3 Banner Design Tips To Bring Your Message Into FOCUS

3 Banner Design Tips To Bring Your Message Into FOCUS

Are your banners and signs bringing the right message into focus? Or put another way:

Are your potential customers seeing what you want them to see?

Warning Sign

It’s easy to get a little too clever with a sign. See the example at left:

This sign is very fun and clever, but does it focus on the right things? Our eye is drawn to the funny cartoon, and the most important message – “Dangerous Marine Life” – is barely noticeable!

www.hurlburt.af.mil

All New Branded Signs

On this sign, “Good-Cheap-Fast” stands out. But is that really what the business is trying to say? The signs FOCUS seems to tell us that customers can get all three!

www.hurlburt.af.mil

FOCUS directs the reader to the most important information on your sign or banner. Here are three great ways to focus your audience!

Tip #1: Focus with Shapes

Take a look at the banner below:

Promotion Banner

Note how the round shape on the right side draws the eye directly to the 35% Off text. The yellow line – leading into the “35% Off” circle stands out as well and has the date information.

Ask yourself: Does the customer really care what kind of sale this is? Probably not. What do they want to know?

  • When is the sale?
  • How much will I save?

The designer uses shapes to get the most important information across.

Note also how the bright yellow color brings the information out. That leads us to . . .

Hint #2: Focus with Color

Check out this banner:

In this example, the shapes lead us to the information about the Anniversary Sale. The COLOR, however, leads us to “25 Years.” Why?

Chances are, this designer knew that the important information was the actual sale information, so she placed it in the larger shape. However, the “25 Years” is important as well! It lets the customer know that the store is established and stable. It also makes the customer part of a celebration!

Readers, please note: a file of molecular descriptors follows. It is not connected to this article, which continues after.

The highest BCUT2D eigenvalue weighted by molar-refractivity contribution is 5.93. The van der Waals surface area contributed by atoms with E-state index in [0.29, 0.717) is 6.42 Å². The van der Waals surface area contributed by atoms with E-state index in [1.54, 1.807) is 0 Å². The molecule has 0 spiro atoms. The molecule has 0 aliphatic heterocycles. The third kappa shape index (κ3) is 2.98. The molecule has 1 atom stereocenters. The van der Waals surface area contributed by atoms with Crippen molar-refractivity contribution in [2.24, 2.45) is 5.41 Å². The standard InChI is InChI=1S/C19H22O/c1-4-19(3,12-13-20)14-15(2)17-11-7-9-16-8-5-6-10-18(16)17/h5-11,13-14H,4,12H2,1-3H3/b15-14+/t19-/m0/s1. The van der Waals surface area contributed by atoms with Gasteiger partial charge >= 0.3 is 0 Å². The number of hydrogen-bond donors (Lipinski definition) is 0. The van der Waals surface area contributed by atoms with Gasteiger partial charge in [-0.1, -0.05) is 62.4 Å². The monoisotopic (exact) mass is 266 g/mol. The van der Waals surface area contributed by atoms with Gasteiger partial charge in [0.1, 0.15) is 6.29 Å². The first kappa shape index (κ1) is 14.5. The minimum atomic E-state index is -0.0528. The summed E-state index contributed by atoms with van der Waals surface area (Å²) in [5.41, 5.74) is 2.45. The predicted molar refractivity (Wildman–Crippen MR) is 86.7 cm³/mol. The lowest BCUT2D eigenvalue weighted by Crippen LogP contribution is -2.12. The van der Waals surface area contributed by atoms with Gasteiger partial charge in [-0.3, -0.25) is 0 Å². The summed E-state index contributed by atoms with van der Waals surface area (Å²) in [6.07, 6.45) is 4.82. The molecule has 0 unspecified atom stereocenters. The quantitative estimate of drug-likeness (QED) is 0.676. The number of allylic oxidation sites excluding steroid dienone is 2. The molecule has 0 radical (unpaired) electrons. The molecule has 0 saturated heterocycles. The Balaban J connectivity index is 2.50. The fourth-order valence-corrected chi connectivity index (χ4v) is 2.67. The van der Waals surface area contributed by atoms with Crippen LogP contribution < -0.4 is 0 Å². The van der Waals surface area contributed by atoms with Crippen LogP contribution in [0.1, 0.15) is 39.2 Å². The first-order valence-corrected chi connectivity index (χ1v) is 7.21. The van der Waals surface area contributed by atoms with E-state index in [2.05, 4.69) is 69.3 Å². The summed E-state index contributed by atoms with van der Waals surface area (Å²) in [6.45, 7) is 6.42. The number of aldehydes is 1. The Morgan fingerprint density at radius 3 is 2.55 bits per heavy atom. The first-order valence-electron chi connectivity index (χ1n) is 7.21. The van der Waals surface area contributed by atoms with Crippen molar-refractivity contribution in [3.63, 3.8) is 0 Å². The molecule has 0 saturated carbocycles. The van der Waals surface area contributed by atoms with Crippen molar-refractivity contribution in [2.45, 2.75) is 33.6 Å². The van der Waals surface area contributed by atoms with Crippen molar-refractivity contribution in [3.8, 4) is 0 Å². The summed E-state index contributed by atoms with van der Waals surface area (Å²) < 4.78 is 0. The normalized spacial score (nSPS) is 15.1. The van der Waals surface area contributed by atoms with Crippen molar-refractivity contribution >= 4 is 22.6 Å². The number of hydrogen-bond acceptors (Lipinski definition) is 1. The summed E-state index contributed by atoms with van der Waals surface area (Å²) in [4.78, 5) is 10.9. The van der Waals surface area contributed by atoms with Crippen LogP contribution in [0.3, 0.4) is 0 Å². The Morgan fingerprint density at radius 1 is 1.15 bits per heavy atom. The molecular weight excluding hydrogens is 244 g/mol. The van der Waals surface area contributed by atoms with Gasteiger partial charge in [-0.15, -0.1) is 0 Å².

By placing “25 Years” in a brighter, but smaller shape, the designer brings attention to it without distracting from the most important message.

Shape AND Color.

Now it’s time to bring in the next element of focus . . .

Hint #3: Focus with Leading Lines

Leading lines are lines within the design that the viewer naturally follows to the most important information. Here’s a great example:

Here the yellow arrow literally points to the “24 Hours” information. Your eye is led by the lines of the arrow.

The banner above uses color and leading lines quite cleverly. “Open” is the most important information, right? After all, the store is ALWAYS open!

When we look at the banner, the yellow “Open” is the first thing we see. The designer then uses leading lines to guide us to the “24 hrs” information. It’s simple, but perfect!

The great artists have used these very same techniques for centuries! Here are a few examples:


  • Leading Lines!

    Twilight at the Seine, Rouen, Robert Antoine Pinchon, 1905
    [Public domain], via Wikimedia Commons


  • Shapes!

    Paysage au Disque, Robert Delaunay, 1906
    [Public domain], via Wikimedia Commons


  • Color!

    The Uphill Path, Gustav Caillebotte, 1881
    [Public domain], via Wikimedia Commons

Both comments and pings are currently closed.

Comments are closed.